EnerVenue sells 525 MWh of nickel-hydrogen batteries to VedantaESS


US-based EnerVenue, a manufacturer of metal-hydrogen batteries with a capacity of 30,000 cycles, has announced that it has secured a supply contract from Brazilian company VedantaESS.

Under the terms of the agreement, VedantaESS will acquire and deploy 525 MWh of energy storage vessels (ESV) from EnerVenue over the next three years.

The master supply agreement with VedantaESS provides for the annual delivery of energy storage by EnerVenue, with 75 MWh in 2024, 150 MWh in 2025 and 300 MWh in 2026.

VedantaESS will use EnerVenue's storage systems to meet Brazil's growing demand for clean energy, including through distributed generation, isolated microgrids and commercial, industrial and utility scale applications.

The São Paulo-based company provides customers with energy storage project design and management, including energy storage management software, battery solution assembly, installation services, technical support and other products.

“At VedantaESS, our mission is to solve the significant renewable energy challenges facing Brazil by strategically applying innovative yet proven technologies,” said Richard Phillips, president of VedantaESS. “With their unique metal-hydrogen batteries, EnerVenue solutions provide enormous longevity, reliability, safety, savings and, most importantly, flexibility. ESVs will be valuable to our customers in each of the applications we work with. We are proud to be the first organization to partner with EnerVenue in South America and look forward to bringing the benefits of this supply agreement to our customers.”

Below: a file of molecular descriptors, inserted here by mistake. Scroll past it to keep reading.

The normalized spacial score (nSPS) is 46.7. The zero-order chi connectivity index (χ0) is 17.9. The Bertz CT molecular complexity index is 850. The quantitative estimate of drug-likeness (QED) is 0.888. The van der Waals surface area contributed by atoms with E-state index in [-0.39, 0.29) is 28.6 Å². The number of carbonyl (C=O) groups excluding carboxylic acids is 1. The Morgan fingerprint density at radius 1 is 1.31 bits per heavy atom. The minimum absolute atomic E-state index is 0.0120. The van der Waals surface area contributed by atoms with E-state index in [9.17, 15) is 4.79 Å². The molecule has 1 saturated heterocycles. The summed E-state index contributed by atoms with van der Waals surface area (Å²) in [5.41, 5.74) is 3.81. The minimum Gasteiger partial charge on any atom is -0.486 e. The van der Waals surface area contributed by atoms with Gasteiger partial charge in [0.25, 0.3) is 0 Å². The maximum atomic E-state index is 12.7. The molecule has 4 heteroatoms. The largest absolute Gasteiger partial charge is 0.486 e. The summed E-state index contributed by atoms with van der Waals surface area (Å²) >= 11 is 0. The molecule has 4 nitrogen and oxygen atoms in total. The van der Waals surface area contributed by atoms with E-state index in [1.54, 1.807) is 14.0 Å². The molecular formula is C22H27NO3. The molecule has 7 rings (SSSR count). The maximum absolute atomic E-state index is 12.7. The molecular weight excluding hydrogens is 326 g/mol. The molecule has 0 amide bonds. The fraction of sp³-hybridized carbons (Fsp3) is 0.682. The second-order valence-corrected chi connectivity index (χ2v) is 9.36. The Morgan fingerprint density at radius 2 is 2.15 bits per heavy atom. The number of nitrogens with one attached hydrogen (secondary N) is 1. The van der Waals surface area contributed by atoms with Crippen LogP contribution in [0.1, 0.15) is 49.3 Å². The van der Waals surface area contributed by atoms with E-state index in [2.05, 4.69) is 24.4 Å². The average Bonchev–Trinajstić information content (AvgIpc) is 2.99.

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The batteries reportedly have a 30-year, 30,000-cycle lifespan, with the manufacturer offering a 20-year/20,000-cycle warranty that guarantees at least 88% battery capacity remaining after that period.

EnerVenue claims its nickel-hydrogen battery technology can operate at temperatures between -40 C and 60 C. It can also provide the promised cycles without degradation and at varying rates, for a wide range of fast and slow charging capabilities.

The battery has an efficiency ranging from 80% to 90%, depending on the cycle rate, and its energy density per square foot is equal to, or better than lithium-ion batteries, according to the company.

The nickel-hydrogen battery technology is particularly good in remote and harsh conditions with operational temperatures ranging between -40 C to 60 C, as demonstrated by its use in NASA satellites.

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